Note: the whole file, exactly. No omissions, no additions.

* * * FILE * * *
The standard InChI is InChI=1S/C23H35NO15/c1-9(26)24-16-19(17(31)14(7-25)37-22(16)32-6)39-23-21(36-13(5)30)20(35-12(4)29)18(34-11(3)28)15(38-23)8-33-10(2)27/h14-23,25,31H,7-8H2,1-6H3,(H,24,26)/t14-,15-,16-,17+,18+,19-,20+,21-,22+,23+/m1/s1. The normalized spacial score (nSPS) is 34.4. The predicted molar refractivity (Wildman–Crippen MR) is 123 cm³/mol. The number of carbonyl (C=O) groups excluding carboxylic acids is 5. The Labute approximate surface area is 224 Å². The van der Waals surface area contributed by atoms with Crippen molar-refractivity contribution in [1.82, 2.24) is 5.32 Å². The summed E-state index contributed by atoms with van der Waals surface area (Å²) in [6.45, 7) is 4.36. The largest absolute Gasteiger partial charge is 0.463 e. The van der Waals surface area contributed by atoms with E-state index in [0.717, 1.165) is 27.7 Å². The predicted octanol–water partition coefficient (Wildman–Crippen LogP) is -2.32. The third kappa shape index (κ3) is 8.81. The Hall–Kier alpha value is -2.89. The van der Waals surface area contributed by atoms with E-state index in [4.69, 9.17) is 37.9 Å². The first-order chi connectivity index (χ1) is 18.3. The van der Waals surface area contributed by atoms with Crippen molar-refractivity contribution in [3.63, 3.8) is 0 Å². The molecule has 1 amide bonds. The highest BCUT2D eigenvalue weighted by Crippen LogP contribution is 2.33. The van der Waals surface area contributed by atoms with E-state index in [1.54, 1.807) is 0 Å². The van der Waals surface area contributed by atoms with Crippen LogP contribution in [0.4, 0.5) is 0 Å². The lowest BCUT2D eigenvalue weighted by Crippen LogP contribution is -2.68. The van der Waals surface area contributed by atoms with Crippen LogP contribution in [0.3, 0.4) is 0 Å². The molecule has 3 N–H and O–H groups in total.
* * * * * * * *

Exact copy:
The standard InChI is InChI=1S/C23H35NO15/c1-9(26)24-16-19(17(31)14(7-25)37-22(16)32-6)39-23-21(36-13(5)30)20(35-12(4)29)18(34-11(3)28)15(38-23)8-33-10(2)27/h14-23,25,31H,7-8H2,1-6H3,(H,24,26)/t14-,15-,16-,17+,18+,19-,20+,21-,22+,23+/m1/s1. The normalized spacial score (nSPS) is 34.4. The predicted molar refractivity (Wildman–Crippen MR) is 123 cm³/mol. The number of carbonyl (C=O) groups excluding carboxylic acids is 5. The Labute approximate surface area is 224 Å². The van der Waals surface area contributed by atoms with Crippen molar-refractivity contribution in [1.82, 2.24) is 5.32 Å². The summed E-state index contributed by atoms with van der Waals surface area (Å²) in [6.45, 7) is 4.36. The largest absolute Gasteiger partial charge is 0.463 e. The van der Waals surface area contributed by atoms with E-state index in [0.717, 1.165) is 27.7 Å². The predicted octanol–water partition coefficient (Wildman–Crippen LogP) is -2.32. The third kappa shape index (κ3) is 8.81. The Hall–Kier alpha value is -2.89. The van der Waals surface area contributed by atoms with E-state index in [4.69, 9.17) is 37.9 Å². The first-order chi connectivity index (χ1) is 18.3. The van der Waals surface area contributed by atoms with Crippen molar-refractivity contribution in [3.63, 3.8) is 0 Å². The molecule has 1 amide bonds. The highest BCUT2D eigenvalue weighted by Crippen LogP contribution is 2.33. The van der Waals surface area contributed by atoms with E-state index in [1.54, 1.807) is 0 Å². The van der Waals surface area contributed by atoms with Crippen LogP contribution in [0.4, 0.5) is 0 Å². The lowest BCUT2D eigenvalue weighted by Crippen LogP contribution is -2.68. The van der Waals surface area contributed by atoms with Crippen LogP contribution in [0.3, 0.4) is 0 Å². The molecule has 3 N–H and O–H groups in total.